The big-label jazzmen are ignoring another factor as they yearn for the golden age of “Take Five”: rock and roll. Yes, Elvis had been doing his thing for several years by the time “Take Five” came along. But it took the Beatles to complete the rock revolution. They killed jazz’s mass-audience appeal as surely as the vocalists killed the big bands. Brubeck’s career was famously made on the college circuit in the mid ’50s. Where are those college listeners now? I’ll tell you: they’re on Lansdowne Street and at the Tweeter Center, and they’re not listening to jazz.
In a way, the jazz guys at the labels need to learn the lesson their peers on the pop divisions are also having a hard time with, and that’s that their expectations for sales are based on a fiction as well. In the pop-music world, the lesson gets taught again and again. R.E.M. break through with something that used to be known as “college rock,” and so the record companies start scooping up the independents — the Replacements, Soul Asylum, Dinosaur Jr., the Pixies, and even the not-ready-for-prime-time Sonic Youth. In their own little world, these bands were “huge” because they sold 35,000 records. But in the mass market, such figures represent abject failure. And if a major label, with all that promotional clout and money, can’t translate a tiny Minnesota independent’s sale figures into more than 150,000, then it must stand to reason that the band just need to write a song that “hits you over the head” the way “Radio Free Europe” did.
You can cite any number of similar examples. Some industry watchers cite Alanis Morissette’s 11 million copies of Jagged Little Pill as the root of the current “crisis.” That, combined with increasing consolidation — of both the record industry and the newly unregulated radio industry — and the attempts (in some cases successful) to push aside elder “music men” like Mo Ostin, Clive Davis, and Ahmet Ertegun in favor of bean counters, has changed the pop landscape. Artist development is non-existent, and everyone needs cash, a quick hit.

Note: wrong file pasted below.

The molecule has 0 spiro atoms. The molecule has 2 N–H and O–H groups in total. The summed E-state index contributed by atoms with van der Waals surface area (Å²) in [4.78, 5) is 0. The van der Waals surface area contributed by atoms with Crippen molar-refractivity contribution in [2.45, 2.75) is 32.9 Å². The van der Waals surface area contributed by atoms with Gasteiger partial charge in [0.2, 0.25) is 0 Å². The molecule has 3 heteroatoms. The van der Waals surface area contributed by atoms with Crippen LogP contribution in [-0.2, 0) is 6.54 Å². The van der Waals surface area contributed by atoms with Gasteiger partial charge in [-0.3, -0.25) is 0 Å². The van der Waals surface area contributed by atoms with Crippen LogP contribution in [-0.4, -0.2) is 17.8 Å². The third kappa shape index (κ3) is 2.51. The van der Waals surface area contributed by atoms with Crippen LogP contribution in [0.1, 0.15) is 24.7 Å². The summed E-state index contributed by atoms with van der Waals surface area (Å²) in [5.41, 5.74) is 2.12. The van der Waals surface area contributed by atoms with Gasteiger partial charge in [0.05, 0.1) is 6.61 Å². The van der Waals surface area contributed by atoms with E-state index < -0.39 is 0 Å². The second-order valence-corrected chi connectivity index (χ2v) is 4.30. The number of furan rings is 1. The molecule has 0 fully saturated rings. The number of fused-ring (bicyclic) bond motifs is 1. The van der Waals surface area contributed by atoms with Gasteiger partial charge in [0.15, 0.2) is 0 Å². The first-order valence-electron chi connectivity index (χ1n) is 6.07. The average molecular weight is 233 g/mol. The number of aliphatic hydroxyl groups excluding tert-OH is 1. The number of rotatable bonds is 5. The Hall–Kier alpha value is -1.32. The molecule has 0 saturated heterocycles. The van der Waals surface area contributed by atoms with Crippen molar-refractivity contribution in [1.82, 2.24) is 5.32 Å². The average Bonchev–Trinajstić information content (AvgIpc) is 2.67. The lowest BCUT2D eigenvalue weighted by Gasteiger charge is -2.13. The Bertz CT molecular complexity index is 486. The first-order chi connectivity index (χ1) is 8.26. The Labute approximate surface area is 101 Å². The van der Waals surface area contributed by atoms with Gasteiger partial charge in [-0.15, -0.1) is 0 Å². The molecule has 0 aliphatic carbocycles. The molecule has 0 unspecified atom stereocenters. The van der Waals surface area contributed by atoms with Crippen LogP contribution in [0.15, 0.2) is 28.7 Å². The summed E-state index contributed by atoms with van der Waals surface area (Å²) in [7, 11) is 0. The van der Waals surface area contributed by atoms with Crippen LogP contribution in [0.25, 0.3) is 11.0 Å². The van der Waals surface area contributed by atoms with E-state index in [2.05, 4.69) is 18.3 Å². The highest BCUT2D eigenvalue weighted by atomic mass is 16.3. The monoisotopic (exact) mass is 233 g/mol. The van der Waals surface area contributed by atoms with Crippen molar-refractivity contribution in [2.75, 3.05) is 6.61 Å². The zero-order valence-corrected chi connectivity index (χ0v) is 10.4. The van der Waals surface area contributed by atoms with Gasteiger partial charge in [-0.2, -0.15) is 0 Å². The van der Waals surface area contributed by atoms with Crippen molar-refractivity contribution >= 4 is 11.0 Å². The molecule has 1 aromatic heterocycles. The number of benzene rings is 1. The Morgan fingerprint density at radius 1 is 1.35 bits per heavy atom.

In jazz, a lot of people look at Cassandra Wilson’s New Moon Daughter(Blue Note, 1995) as the moment when the worm turned. Wilson didn’t break the Billboard Top 200 Album chart, but she did break 100,000 in sales and eventually went gold, something that in jazz terms was unheard of. Then along came Krall, covering the standards of yore, playing damn good jazz piano, and, yes, singing, to break the sales sound barrier with million-sellers. Now, it’s as though everyone were expected to do it. Poor Benny Green.
“We’re all on the same playing field now,” says Branford Marsalis. “It’s like a jazz artist is no different from a Bruce Springsteen or Mariah Carey. We’re all the same now.”
Marsalis recently negotiated out of his 20-plus-year relationship with Columbia so he could start his own label, Marsalis Music (it’s based in Cambridge). “When I started at Columbia, clearly we weren’t all the same. We [in jazz] didn’t get the lion’s share of the attention, but we weren’t expected to deliver in the way that they were expected to deliver.”
Toward the end of his tenure at Columbia, Marsalis recalls, one executive approached him about his sales figures. “He says to me, ‘Our biggest-selling record is [Miles Davis’s] Kind of Blue. You’ve made 15 records for us and none of your records come close to that, how do you explain that?’ I said, ‘Man, don’t tell me how much a Kind of Blue is selling now that Miles is dead. I want you to give me a sheet and tell me how much Kind of Bluesold in 1961. And then you can compare it to how many records I sold when my first album came out, and let’s go year by year. How many records did Miles sell by the fifth year after Kind of Blue was released? Now in order for you to judge me, you have to wait 40 years! But the problem is that you won’t be here in 40 years!’